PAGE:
The Dreamcast Console

The Sega Dreamcast console was colored a fairly drab grey and was sized quite a bit smaller than the Playstation 2 and Xbox systems of the same "generation" as the Dreamcast.  Each Dreamcast came packaged with a 56k modem that was attached to the back of the console.  In today's terms, this may seem somewhat prehistoric, but the Dreamcast was the first system to allow gamers to connect to the internet without the purchase of other peripherals--an idea that was truly revolutionary.  Sega would later release a broadband modem as a peripheral. 

The controllers for the Dreamcast received mixed reviews.  Their looks were certainly nothing to write home about.  They were colored the same drab grey as the console and they looked quite chunky.  Up to that point, the Playstation controllers were considered to be the best of the best, and the Dreamcast seemed to lag behind.  However, it almost seemed as if Microsoft's Xbox took some hints from the Dreamcast controller for its final design.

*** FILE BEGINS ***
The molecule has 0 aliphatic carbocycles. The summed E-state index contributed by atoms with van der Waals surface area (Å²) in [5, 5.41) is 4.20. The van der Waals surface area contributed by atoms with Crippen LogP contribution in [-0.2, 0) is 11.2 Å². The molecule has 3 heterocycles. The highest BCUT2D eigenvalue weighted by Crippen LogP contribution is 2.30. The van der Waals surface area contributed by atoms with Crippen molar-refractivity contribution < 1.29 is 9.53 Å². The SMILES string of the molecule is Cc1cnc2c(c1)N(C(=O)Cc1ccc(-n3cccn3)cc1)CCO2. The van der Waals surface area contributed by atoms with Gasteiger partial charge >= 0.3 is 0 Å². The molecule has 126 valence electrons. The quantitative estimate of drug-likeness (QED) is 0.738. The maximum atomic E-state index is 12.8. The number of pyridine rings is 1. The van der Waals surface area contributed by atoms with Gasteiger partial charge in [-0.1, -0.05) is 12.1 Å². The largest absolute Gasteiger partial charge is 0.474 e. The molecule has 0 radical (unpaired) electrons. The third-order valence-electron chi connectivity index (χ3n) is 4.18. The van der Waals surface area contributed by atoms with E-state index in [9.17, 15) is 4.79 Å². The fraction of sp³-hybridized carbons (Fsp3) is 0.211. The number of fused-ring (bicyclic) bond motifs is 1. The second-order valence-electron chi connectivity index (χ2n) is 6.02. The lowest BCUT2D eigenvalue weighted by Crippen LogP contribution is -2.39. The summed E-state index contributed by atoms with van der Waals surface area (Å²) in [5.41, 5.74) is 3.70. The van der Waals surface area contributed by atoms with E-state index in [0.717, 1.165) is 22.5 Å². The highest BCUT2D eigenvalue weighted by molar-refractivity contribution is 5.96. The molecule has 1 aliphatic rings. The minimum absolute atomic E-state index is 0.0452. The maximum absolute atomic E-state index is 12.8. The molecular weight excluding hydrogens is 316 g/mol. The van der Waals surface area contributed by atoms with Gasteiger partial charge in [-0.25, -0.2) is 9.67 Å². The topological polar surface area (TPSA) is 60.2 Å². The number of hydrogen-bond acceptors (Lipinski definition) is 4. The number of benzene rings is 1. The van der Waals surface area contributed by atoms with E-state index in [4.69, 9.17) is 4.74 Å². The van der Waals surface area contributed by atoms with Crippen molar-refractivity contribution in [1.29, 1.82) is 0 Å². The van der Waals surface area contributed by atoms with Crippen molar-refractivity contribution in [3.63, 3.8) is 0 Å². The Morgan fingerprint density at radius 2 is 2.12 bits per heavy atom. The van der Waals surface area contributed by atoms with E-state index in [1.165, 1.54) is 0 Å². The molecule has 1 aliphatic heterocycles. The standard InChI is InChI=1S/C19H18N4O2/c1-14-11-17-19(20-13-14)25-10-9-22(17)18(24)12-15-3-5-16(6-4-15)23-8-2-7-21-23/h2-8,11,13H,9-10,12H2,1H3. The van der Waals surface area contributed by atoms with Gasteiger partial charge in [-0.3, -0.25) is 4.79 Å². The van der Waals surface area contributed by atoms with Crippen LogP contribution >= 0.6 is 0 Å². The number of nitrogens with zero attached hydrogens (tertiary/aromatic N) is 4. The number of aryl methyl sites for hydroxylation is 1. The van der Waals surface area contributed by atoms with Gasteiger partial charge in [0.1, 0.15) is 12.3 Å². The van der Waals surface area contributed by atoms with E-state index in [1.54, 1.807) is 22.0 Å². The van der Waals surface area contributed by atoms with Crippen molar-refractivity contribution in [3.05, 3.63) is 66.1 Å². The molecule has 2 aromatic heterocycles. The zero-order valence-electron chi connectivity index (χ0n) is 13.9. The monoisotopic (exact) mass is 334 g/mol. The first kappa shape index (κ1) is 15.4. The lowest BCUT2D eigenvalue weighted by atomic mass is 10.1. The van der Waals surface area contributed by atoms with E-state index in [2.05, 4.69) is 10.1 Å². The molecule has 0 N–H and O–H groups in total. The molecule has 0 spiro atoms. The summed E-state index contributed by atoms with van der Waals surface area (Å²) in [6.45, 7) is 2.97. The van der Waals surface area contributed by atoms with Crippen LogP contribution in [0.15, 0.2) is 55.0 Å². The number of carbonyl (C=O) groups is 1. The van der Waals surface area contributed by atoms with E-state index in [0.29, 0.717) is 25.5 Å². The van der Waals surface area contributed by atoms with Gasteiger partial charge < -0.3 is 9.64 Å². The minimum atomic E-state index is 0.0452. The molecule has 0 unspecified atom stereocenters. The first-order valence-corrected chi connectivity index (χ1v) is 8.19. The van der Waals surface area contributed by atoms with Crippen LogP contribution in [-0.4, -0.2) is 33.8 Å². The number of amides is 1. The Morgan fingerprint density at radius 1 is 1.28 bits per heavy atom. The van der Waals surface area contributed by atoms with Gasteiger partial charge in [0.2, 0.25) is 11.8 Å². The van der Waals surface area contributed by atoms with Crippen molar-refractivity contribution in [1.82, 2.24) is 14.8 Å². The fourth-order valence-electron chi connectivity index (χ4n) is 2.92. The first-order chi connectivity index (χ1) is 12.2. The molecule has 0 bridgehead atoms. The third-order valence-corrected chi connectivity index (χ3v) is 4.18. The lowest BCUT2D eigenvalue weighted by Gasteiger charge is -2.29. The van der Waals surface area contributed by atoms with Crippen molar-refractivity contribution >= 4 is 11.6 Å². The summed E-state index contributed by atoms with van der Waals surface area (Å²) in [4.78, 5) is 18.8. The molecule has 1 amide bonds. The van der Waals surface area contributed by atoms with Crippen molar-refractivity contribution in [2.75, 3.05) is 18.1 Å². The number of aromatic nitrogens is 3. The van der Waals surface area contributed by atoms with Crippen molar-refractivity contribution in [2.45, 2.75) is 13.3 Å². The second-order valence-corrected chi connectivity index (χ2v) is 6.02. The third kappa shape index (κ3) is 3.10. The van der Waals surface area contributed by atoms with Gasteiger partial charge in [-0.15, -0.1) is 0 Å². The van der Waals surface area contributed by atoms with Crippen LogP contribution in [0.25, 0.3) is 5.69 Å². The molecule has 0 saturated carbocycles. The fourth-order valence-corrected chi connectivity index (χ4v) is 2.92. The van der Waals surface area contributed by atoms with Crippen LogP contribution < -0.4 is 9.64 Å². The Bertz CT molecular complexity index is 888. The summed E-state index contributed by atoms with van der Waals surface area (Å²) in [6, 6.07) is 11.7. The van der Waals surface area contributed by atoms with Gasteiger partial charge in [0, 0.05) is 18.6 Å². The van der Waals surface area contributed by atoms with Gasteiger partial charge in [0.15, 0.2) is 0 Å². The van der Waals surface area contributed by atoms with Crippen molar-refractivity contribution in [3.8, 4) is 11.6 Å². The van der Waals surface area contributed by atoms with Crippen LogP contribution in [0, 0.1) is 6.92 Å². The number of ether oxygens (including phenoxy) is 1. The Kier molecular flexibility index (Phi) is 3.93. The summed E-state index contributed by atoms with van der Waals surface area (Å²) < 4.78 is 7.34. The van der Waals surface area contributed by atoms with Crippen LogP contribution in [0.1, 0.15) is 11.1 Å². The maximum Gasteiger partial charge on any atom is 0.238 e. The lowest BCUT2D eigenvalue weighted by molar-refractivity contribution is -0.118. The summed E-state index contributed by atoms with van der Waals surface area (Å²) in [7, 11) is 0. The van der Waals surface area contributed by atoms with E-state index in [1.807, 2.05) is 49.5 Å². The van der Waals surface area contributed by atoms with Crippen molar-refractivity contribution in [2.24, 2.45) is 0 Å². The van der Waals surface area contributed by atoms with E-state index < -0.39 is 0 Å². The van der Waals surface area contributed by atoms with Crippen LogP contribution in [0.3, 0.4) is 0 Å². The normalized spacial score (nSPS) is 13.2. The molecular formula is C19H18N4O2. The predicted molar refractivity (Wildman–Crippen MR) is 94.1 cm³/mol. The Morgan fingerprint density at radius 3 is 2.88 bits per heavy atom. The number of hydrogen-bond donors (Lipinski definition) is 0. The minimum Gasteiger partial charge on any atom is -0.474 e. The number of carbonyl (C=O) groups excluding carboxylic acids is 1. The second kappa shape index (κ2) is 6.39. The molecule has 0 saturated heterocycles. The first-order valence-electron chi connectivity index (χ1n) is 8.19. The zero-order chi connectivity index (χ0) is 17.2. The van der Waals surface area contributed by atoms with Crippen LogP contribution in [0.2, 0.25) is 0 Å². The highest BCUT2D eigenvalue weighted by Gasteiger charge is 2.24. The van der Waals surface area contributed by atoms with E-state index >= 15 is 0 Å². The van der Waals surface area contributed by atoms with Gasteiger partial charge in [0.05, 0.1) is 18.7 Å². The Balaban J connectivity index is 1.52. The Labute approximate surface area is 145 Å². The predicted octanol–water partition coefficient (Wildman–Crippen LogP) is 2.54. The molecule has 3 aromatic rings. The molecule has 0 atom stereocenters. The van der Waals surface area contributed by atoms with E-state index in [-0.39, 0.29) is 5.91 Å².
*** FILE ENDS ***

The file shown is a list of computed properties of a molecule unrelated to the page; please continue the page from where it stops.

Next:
After some use, Sega's controllers became more appreciated.  They were more comfortable for people with larger hands and had some advanced features within each controller.  The memory cards, or "Visual Memory Units" (VMU) attached into the slots at the center of each controller.  Each VMU acted as a memory card but also had a screen and some rudimentary buttons.  Certain games would utilize the VMU's screen to in game information and some games even used the VMU unit to play mini-games.  In the end, the VMU was creative, but it turned out to be more of a novelty than anything. 

Up until the Dreamcast, most video game consoles were known by their "bit" rating.  The NES was 8-bits, the Genesis was 16-bits, and the Playstation was 32-bits.   The Dreamcast was technically a 128-bit system, but it was not branded that way.  For the next-gen consoles, the Dreamcast's processing speed of 3 million polygons per second was the number that matter.  And for 1999, that number was astronomical. 

The console itself was quite simple.  Four controller ports were located on the front face and game discs could be placed in the hatch on top of the system.  Dreamcast games were all scribed on "GD-ROMs," which essentially stood for a gigabyte CD.  This gigabyte of storage was roughly twice the size of the traditional CDs that systems like the Playstation used.  The backside of the Dreamcast had a power adapter, television outputs, and a telephone jack for the modem.  The system had a few embellishments on it, including a signature orange swirl on top of the CD drive. 

Sega Dreamcast

Dreamcast Accessories